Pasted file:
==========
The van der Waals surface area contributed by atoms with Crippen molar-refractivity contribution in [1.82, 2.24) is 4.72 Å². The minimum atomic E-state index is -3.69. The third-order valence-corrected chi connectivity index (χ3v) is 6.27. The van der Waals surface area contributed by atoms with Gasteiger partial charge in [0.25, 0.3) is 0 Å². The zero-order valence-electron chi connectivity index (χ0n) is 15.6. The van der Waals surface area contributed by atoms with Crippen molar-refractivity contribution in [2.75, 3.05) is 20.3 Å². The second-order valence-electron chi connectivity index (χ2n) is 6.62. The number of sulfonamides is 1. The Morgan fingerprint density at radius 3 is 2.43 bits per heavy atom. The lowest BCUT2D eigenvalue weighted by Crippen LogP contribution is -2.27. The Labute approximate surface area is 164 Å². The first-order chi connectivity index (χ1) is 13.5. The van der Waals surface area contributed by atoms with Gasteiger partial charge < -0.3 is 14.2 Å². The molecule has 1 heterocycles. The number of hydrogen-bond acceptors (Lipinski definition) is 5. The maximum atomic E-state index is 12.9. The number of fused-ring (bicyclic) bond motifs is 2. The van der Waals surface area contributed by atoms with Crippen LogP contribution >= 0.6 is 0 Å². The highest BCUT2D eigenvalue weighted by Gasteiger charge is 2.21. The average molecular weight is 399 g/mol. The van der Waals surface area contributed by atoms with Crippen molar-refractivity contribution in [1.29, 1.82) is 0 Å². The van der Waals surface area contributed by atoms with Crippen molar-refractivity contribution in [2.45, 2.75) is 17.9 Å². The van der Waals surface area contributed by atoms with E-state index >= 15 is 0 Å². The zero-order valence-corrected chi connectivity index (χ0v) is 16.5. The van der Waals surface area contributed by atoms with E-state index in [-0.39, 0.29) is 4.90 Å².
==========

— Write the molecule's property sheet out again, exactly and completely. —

The van der Waals surface area contributed by atoms with Crippen molar-refractivity contribution in [1.82, 2.24) is 4.72 Å². The minimum atomic E-state index is -3.69. The third-order valence-corrected chi connectivity index (χ3v) is 6.27. The van der Waals surface area contributed by atoms with Gasteiger partial charge in [0.25, 0.3) is 0 Å². The zero-order valence-electron chi connectivity index (χ0n) is 15.6. The van der Waals surface area contributed by atoms with Crippen molar-refractivity contribution in [2.75, 3.05) is 20.3 Å². The second-order valence-electron chi connectivity index (χ2n) is 6.62. The number of sulfonamides is 1. The Morgan fingerprint density at radius 3 is 2.43 bits per heavy atom. The lowest BCUT2D eigenvalue weighted by Crippen LogP contribution is -2.27. The Labute approximate surface area is 164 Å². The first-order chi connectivity index (χ1) is 13.5. The van der Waals surface area contributed by atoms with Gasteiger partial charge < -0.3 is 14.2 Å². The molecule has 1 heterocycles. The number of hydrogen-bond acceptors (Lipinski definition) is 5. The maximum atomic E-state index is 12.9. The number of fused-ring (bicyclic) bond motifs is 2. The van der Waals surface area contributed by atoms with Crippen LogP contribution >= 0.6 is 0 Å². The highest BCUT2D eigenvalue weighted by Gasteiger charge is 2.21. The average molecular weight is 399 g/mol. The van der Waals surface area contributed by atoms with Crippen molar-refractivity contribution in [1.29, 1.82) is 0 Å². The van der Waals surface area contributed by atoms with Crippen molar-refractivity contribution in [2.45, 2.75) is 17.9 Å². The van der Waals surface area contributed by atoms with E-state index >= 15 is 0 Å². The zero-order valence-corrected chi connectivity index (χ0v) is 16.5. The van der Waals surface area contributed by atoms with E-state index in [-0.39, 0.29) is 4.90 Å².